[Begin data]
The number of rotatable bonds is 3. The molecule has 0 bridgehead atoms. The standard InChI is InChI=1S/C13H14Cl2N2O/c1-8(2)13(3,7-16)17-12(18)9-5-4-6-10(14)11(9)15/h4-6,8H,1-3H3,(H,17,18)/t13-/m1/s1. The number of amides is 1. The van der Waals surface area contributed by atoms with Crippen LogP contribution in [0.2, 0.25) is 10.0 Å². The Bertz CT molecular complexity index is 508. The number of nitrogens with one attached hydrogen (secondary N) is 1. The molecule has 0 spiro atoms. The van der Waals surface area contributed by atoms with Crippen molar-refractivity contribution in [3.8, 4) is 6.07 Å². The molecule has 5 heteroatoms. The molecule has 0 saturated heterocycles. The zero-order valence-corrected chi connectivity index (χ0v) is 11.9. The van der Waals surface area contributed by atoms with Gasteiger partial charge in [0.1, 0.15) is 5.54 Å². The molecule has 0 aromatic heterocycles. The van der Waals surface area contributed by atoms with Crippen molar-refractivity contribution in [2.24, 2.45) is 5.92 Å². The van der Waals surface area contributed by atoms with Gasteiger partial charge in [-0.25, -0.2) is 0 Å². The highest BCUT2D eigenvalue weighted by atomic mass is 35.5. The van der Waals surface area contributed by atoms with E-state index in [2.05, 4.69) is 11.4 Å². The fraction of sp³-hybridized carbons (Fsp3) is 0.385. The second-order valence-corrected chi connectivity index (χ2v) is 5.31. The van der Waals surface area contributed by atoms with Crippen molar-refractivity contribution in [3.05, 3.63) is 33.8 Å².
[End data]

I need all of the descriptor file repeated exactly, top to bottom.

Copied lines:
The number of rotatable bonds is 3. The molecule has 0 bridgehead atoms. The standard InChI is InChI=1S/C13H14Cl2N2O/c1-8(2)13(3,7-16)17-12(18)9-5-4-6-10(14)11(9)15/h4-6,8H,1-3H3,(H,17,18)/t13-/m1/s1. The number of amides is 1. The van der Waals surface area contributed by atoms with Crippen LogP contribution in [0.2, 0.25) is 10.0 Å². The Bertz CT molecular complexity index is 508. The number of nitrogens with one attached hydrogen (secondary N) is 1. The molecule has 0 spiro atoms. The van der Waals surface area contributed by atoms with Crippen molar-refractivity contribution in [3.8, 4) is 6.07 Å². The molecule has 5 heteroatoms. The molecule has 0 saturated heterocycles. The zero-order valence-corrected chi connectivity index (χ0v) is 11.9. The van der Waals surface area contributed by atoms with Gasteiger partial charge in [0.1, 0.15) is 5.54 Å². The molecule has 0 aromatic heterocycles. The van der Waals surface area contributed by atoms with Crippen molar-refractivity contribution in [2.24, 2.45) is 5.92 Å². The van der Waals surface area contributed by atoms with Gasteiger partial charge in [-0.25, -0.2) is 0 Å². The highest BCUT2D eigenvalue weighted by atomic mass is 35.5. The van der Waals surface area contributed by atoms with E-state index in [2.05, 4.69) is 11.4 Å². The fraction of sp³-hybridized carbons (Fsp3) is 0.385. The second-order valence-corrected chi connectivity index (χ2v) is 5.31. The van der Waals surface area contributed by atoms with Crippen molar-refractivity contribution in [3.05, 3.63) is 33.8 Å².